Some eyed their fellow reporters warily, not as mere competitors but as international adversaries. Others struggled for something to do during the seemingly endless down time between media briefings. On an upper concourse, a British broadcaster repeated her dispatch over and over, struggling not to stumble over the words. And in a dark corner, an Asian journalist, succumbing to the monotony that dominated much of the day, caught a catnap.
More than 700 journalists from an estimated 70 countries - Israel and Saudi Arabia, Russia and Japan, Britain and the United States - packed the floor of a basketball court at the U.S. Naval Academy's Alumni Hall. Laptops at the ready, microphones at their sides, notebooks primed, print and broadcast journalists aimed to inform the world about yesterday's Mideast gathering, the latest attempt by a U.S. president to jump-start the Arab-Israeli peace process. The mood in the room ranged from boredom to wariness, exasperation to hope.
Even among the press corps, old antagonisms die hard. Tamman Al-Barazi, a journalist with the Lebanese-based Arab magazine Al-Watan Al-Arabi, inspected a journalist's credentials badge before chatting, to make sure he wasn't with an Israeli outlet.
"It is nothing personal" against his Israeli colleagues, he said. "The people in the street - they hate anyone who talks to Israelis. As a journalist, you would lose the respect of your audience."
Should meetings like this one in Annapolis bear fruit, Al-Barazi says, he'll be glad to talk to anyone. But not until.
"We think that, to be ahead of our politicians and our Palestinian brethren, this is not right," says Al-Barazi, who over three decades has covered negotiations in Oslo, Norway; Madrid, Spain; and Dayton, Ohio. "We cannot jump the line."
But as the conference was ready to start yesterday, he pointed to a schedule printed by the U.S. State Department and saw hope. The itinerary listed the day's topics: "Israel-Syria," "Israel-Lebanon."
At least, he said, the subjects are being broached.
"For us, this is an advancement," said Al-Barazi. "To see this on a piece of paper, from the State Department. ... This makes the Palestinians happy and the Arabs happy."
Journalists started gathering at the Naval Academy in the wee hours yesterday, even though most had nothing to report until President Bush took to the podium shortly after 11 a.m., followed by remarks from Palestinian Authority President Mahmoud Abbas and Israeli Prime Minister Ehud Olmert.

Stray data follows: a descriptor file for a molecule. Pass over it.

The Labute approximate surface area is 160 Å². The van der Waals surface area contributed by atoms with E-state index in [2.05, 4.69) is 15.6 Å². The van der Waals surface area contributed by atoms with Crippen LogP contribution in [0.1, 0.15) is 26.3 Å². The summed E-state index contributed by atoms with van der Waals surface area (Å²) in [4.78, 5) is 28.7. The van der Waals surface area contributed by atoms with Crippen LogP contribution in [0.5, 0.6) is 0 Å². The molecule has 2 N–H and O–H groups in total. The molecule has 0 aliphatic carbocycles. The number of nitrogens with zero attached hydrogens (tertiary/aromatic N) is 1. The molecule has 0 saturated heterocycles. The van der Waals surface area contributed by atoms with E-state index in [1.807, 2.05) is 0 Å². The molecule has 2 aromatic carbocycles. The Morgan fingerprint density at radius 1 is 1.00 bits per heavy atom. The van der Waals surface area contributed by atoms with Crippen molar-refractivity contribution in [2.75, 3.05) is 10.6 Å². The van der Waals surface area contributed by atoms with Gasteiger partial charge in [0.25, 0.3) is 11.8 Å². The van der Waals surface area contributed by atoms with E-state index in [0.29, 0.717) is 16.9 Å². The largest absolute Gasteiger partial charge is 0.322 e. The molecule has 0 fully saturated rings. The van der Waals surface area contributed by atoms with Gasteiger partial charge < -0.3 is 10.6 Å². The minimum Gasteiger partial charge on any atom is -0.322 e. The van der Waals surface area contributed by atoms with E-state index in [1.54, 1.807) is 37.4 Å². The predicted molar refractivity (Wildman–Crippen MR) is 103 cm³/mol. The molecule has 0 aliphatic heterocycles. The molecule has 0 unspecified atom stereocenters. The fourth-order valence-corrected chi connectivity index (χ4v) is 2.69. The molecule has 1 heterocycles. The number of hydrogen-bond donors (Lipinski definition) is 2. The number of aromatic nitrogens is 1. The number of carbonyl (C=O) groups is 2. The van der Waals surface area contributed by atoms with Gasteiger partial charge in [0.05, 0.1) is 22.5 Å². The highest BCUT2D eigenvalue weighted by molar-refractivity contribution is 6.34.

They were done by noon. After that ... nothing. Word spread that there might be another update about 5 p.m. or so, but until then, the media were on their own.
"Boring," said Jacky Kughy, Arab and Middle East affairs correspondent for the Tel Aviv, Israel-based tabloid Maariv. With little to write about, he had resorted to an article noting the absence of any Syrian journalists. That done, he was trolling for material, and coming up empty.
"When it comes to journalists interviewing journalists, we're in a bad situation," he said, responding to questions about the morning's events. "In fact, I would like to thank you for plying me, because it broke the boring conditions."
With so much waiting, there was copious down time for speculation. Among the sometimes-jaded reporters, plenty were ready to write off Annapolis as political opportunism, a final effort by President Bush to stake a claim to diplomatic greatness.
"I expect nothing, absolutely nothing," said Amira Mohamad Abdul-Rahman, who flew in from Egypt to cover the meeting for the Al-Masry Al-Youm newspaper. "I'm coming here, and I know nothing will happen."
Over three years of covering the Palestinian situation, Abdul-Rahman says, she has learned not to expect anything substantive from gatherings like this.
"They will meet," she said. "They will take photos, they will shake hands and say, 'We have to go for peace' - and nothing happens."
Al Jazeera correspondent Nasser Hssaini, however, refused to be so cynical.
"I believe he is trying, despite what is being said in the media," said Hssaini, a native of Morocco who has been working in the U.S. since 1994. "The test for Bush will be: Can you force [the Palestinians and Israelis] to sit down, like two kids who are fighting, and really come up with a solution?
"This is his chance," Hssaini said. "Can he make it happen? I don't know if he can do it in one year. But he can start the truck."
But it was just a single day. Those who have covered Mideast turmoil observed that any rush to judgment now would lack perspective.
"You cannot say whether this is historic until you see it in the back mirror," said Danish journalist Allan Silberbrandt, covering the meeting for TV2 Denmark. "They didn't walk out on each other - that's a success."